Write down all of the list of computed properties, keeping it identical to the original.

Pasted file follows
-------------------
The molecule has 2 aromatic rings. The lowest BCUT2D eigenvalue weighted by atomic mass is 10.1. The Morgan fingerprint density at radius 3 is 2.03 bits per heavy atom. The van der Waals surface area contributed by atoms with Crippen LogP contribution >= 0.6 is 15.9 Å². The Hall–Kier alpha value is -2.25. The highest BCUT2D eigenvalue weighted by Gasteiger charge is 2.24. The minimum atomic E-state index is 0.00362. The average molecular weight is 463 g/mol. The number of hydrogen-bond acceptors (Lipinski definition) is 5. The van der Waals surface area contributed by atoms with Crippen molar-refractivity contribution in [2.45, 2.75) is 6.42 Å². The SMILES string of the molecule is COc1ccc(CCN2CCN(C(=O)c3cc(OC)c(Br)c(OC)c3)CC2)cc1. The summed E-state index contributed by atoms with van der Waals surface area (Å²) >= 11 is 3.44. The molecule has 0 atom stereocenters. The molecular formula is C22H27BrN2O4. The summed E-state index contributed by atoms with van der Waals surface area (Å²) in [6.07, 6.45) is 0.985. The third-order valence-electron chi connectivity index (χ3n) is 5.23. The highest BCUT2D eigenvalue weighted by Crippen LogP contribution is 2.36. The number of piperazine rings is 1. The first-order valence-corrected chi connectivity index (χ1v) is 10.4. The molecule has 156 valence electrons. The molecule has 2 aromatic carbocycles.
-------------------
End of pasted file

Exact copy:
The molecule has 2 aromatic rings. The lowest BCUT2D eigenvalue weighted by atomic mass is 10.1. The Morgan fingerprint density at radius 3 is 2.03 bits per heavy atom. The van der Waals surface area contributed by atoms with Crippen LogP contribution >= 0.6 is 15.9 Å². The Hall–Kier alpha value is -2.25. The highest BCUT2D eigenvalue weighted by Gasteiger charge is 2.24. The minimum atomic E-state index is 0.00362. The average molecular weight is 463 g/mol. The number of hydrogen-bond acceptors (Lipinski definition) is 5. The van der Waals surface area contributed by atoms with Crippen molar-refractivity contribution in [2.45, 2.75) is 6.42 Å². The SMILES string of the molecule is COc1ccc(CCN2CCN(C(=O)c3cc(OC)c(Br)c(OC)c3)CC2)cc1. The summed E-state index contributed by atoms with van der Waals surface area (Å²) >= 11 is 3.44. The molecule has 0 atom stereocenters. The molecular formula is C22H27BrN2O4. The summed E-state index contributed by atoms with van der Waals surface area (Å²) in [6.07, 6.45) is 0.985. The third-order valence-electron chi connectivity index (χ3n) is 5.23. The highest BCUT2D eigenvalue weighted by Crippen LogP contribution is 2.36. The number of piperazine rings is 1. The first-order valence-corrected chi connectivity index (χ1v) is 10.4. The molecule has 156 valence electrons. The molecule has 2 aromatic carbocycles.